The many symptoms of pachydermoperiostosis.
Radiographs of the hands and wrists revealed thickened cortical bone at the distal ends of the radius and ulna, sub-periosteal reaction along the metacarpal shafts and distal ends of the radius and ulna, and tufting at the distal phalanges (Fig. 2). Similar changes were present in radiographs of the ankle and proximal tibia.
The absence of an underlying cause and the genetic history prompted a diagnosis of pachydermoperostosis or primary hypertrophic osteoarthropathy.
Hypertrophic osteoarthropathy (HOA) includes: pachydermoperiostosis, the primary form of which accounts for 5% of cases; and secondary HOA, 80% of which cases are associated with primary or metastatic pulmonary malignancies (and therefore previously called hypertrophic pulmonary osteoarthropathy). Other associations include intrathoracic lymphoma, rheumatic diseases such as systemic vasculitis, congenital cardiac disease, nasopharyngeal carcinoma, inflammatory bowel disease, and infections such as tuberculosis, subacute bacterial endocarditis and human immunodeficiency virus (HIV).
Primary HOA is rare and often familial, transmitted as autosomal dominant with variable penetrance. Autosomal recessive cases have been reported. There is a male:female predominance of 7:1. First recognised by Touraine, Solente and Gole in 1935, it is also referred to as Touraine-Solente-Gole syndrome.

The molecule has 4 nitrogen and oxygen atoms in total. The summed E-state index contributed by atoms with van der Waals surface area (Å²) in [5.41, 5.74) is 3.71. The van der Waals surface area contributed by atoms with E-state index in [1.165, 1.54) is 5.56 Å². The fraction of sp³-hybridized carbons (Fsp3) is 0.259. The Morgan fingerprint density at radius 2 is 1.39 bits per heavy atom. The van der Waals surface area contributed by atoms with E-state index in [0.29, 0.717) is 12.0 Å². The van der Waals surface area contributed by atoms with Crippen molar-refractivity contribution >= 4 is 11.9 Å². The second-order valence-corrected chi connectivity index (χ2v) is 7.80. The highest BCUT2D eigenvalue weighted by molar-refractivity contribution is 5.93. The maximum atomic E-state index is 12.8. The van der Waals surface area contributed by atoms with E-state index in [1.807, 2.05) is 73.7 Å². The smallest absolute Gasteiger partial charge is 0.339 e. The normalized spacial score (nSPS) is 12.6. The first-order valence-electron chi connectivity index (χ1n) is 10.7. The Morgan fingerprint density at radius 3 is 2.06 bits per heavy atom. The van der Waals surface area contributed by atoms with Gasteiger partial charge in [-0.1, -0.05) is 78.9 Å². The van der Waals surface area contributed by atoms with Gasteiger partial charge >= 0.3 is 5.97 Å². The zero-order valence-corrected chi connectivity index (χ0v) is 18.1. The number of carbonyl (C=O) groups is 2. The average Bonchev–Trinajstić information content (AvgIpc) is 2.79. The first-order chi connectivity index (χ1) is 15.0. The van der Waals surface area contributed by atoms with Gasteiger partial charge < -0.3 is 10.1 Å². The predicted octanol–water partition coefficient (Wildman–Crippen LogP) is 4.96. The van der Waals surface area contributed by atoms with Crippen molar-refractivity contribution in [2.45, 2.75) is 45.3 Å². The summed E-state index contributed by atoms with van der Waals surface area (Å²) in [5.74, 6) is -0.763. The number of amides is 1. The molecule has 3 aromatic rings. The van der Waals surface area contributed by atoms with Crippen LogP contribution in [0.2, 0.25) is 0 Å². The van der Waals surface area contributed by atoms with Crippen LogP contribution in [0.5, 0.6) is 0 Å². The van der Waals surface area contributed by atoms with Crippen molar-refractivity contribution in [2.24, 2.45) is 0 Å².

Idiopathic HOA is characterised by periosteal new bone formation, clubbing, swelling of joints and thickened, furrowed skin. Skin manifestations include coarse facial features reminiscent of acromegaly. Bony changes consist of symmetrical irregular periosteal hypertrophy with new bone formation. Acro-osteolysis is also reported.
[FIGURE 1 OMITTED]
[FIGURE 2 OMITTED]
The differential diagnosis includes secondary HOA, acromegaly, thyroid acropachy and syphilitic periostitis.
Treatment includes the following: non-steroidal anti-inflammatory drugs; bisphosphonates have been used with success; pamidronate; tamoxifen; raloxifene with synovectomy; vagotomy may improve articular pain and swelling; and plastic surgery may improve cosmesis for the face and digital clubbing. The patient should be reassured that the condition follows an otherwise benign course.
The patient provided written consent for publication.
(1.) Kasper DL, Braunwald E, Fauci AS. Harrison's Principles of Internal Medicine. 16th ed. New York: McGraw Hill, 2005: 2061-2063.
(2.) Matucci-Cerinic M, Cinti S, Morroni M, et al. Pachydermoperiostosis (primary hypertrophic osteoarthropathy): report of a case with evidence of endothelial and connective tissue involvement. Ann Rheum Dis 1989, 48: 240-246.
(3.) Doucilas G. Carroll, JR. Curvature of the nails , clubbing of the fingers and hypertrophic pulmonary osteoarthropathy. J Appl Physiol 1948; 1: 458-468.
(4.) Touraine A, Solente G, Gole L. Un syndrome osteodermopathique: la pachydermie plicaturee avec pachyperiostose des extremites. Presse Med 1935; 43: 1820.
(5.) Savin JA. Incomplete pachydermoperiostosis. Proc Roy Soc Med 1968; 61: 239-240.
(6.) Yu L, Turck WPG. Pachydermoperiostosis (idiopathic hypertrophic osteoarthropathy). Postgrad Med J 1981; 5: 521-524.
(7.) Herbert DA, Fessel WJ. Idiopathic hypertrophic osteoarthropathy (pachydermoperiostosis) West Afr J Med 1981; 134: 357-361.
(8.) Findlay GH, Oosthuizen WJ. Pachydermoperiostosis (syndrome of Touraine, Solente and Gole). S Afr Med J 1951; 25: 747.
Dr Bilal Abdool-Gafoor is a registrar in the Department of Internal Medicine at King Edward Hospital, Durban, and of the University of Natal - Nelson Mandela School of Medicine.
Corresponding author: B Abdool-Gafoor (email@example.com)
|Printer friendly Cite/link Email Feedback|
|Title Annotation:||CLINICAL IMAGES|
|Publication:||South African Medical Journal|
|Date:||Apr 1, 2010|
|Previous Article:||Termination of pregnancy and children: consent and confidentiality issues.|
|Next Article:||Measles in antiquity and the Middle Ages.|